Loyalty Fraud: Are You a Sitting Target?

Sep 19, 2017 | by Heidi Bleau

Cybercriminals are increasingly turning to loyalty schemes as a rich source of rewards. The fact is loyalty and reward points accounts often sit unused and not accessed for long periods of time.  Most often, these portals lack adequate protection and still rely on a simple username and password, leaving accounts vulnerable to brute-force attacks and allowing fraudsters to quietly slip in and cash out.

Research by Airline Information shows that 72 percent of airline loyalty schemes have experienced fraud, and our own research shows that 24 percent of retailers view loyalty fraud as one of the most detrimental threats to their e-commerce business.

Loyalty fraud has become such a problem that associations have been developed to offer best practices to the retail industry on how to tackle the threat.  If you are an organization – a bank, credit card issuer, hotel, airline, merchant, or other – that provides loyalty rewards or cash back programs, consider yourself a target. 

Three Effective Ways to Combat Loyalty Fraud

It’s clear that loyalty and reward schemes need to be taken as seriously as a target for fraud.  There are a myriad of fraud management techniques organizations can employ to combat the threat including the following three best practices:

Digital risk monitoring.  The black market still remains a bustling marketplace for fraudsters looking to trade and sell stolen identities and fraud-as-a-service offerings.  Social media has become a breeding ground of fraud activity with cybercriminals operating and trading compromised data in plain sight. Compromised loyalty rewards and e-commerce accounts can sell between $2 to $10 each, depending on the merchant.  Conducting regular digital risk monitoring across fraud forums can help organizations understand how their brand and customers are being targeted and uncover potential vulnerabilities in their business processes.

Strong authentication.  To a fraudster, trading loyalty and reward points for vacations, gift cards, electronics, and other high-value merchandise are just as good as cash. Strong, risk-based authentication should be enforced as powerful as it would be if those accounts held real money. In addition, as loyalty and rewards accounts are not accessed as often as say a bank or credit card account, it is likely customers will need to reset their password more frequently.  Even simple changes such as using out-of-band SMS/text methods instead of challenge questions to verify a customer’s identity before allowing a password reset could help deter a considerable amount of fraud.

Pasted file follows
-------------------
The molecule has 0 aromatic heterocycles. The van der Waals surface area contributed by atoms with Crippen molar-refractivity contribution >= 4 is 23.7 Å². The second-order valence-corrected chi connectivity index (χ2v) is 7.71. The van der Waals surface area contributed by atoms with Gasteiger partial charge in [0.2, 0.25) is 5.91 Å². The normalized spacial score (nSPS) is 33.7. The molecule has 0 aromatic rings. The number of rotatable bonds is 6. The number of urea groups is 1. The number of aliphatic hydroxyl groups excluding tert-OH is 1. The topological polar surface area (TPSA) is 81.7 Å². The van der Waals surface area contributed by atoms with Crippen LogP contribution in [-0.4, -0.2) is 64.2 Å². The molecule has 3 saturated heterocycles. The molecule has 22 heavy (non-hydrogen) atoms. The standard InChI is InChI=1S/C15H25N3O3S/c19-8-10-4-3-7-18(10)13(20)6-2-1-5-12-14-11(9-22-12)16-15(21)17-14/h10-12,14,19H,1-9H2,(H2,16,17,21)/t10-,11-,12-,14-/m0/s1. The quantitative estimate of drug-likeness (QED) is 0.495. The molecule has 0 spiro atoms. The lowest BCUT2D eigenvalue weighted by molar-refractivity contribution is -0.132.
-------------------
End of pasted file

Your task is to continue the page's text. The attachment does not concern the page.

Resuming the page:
Behavior analytics.  Perhaps one of the biggest cyber threats enabled by massive data breaches is account takeover.  Loyalty and rewards accounts are often one of the first targets for cybercriminals, and they can use free tools such as Sentry MBA to easily test the validity of thousands of compromised credentials.  In one case, RSA saw a cybercriminal use a single IP address to test nearly 200,000 stolen accounts and logged in to more than 18,000 valid customer accounts successfully in less than two hours using credential stuffing techniques. Web behavior analytics solutions observe ev­erything in the clickstream and focus their anti-fraud features on users and devices, starting with assaults against the login page, including testing stolen account credentials, to post-login abuses such as conducting fraudulent payments.

 

A new report, produced by 451 Research and commissioned by RSA, helps fraud and security decision-makers navigate the complex world of web behavior analytics, enabling them to counter the threat of loyalty fraud and cybercrime, without interfering with their organization’s core business.

Keep up to date on all things related to fraud.  Follow us on Twitter @RSAFraud.

Author: Heidi Bleau

Category: RSA Fundamentals

Keywords: Anti-Fraud, Authentication, Fraud, Fraud Detection, Fraud Prevention, RSA Fraud & Risk Intelligence Suite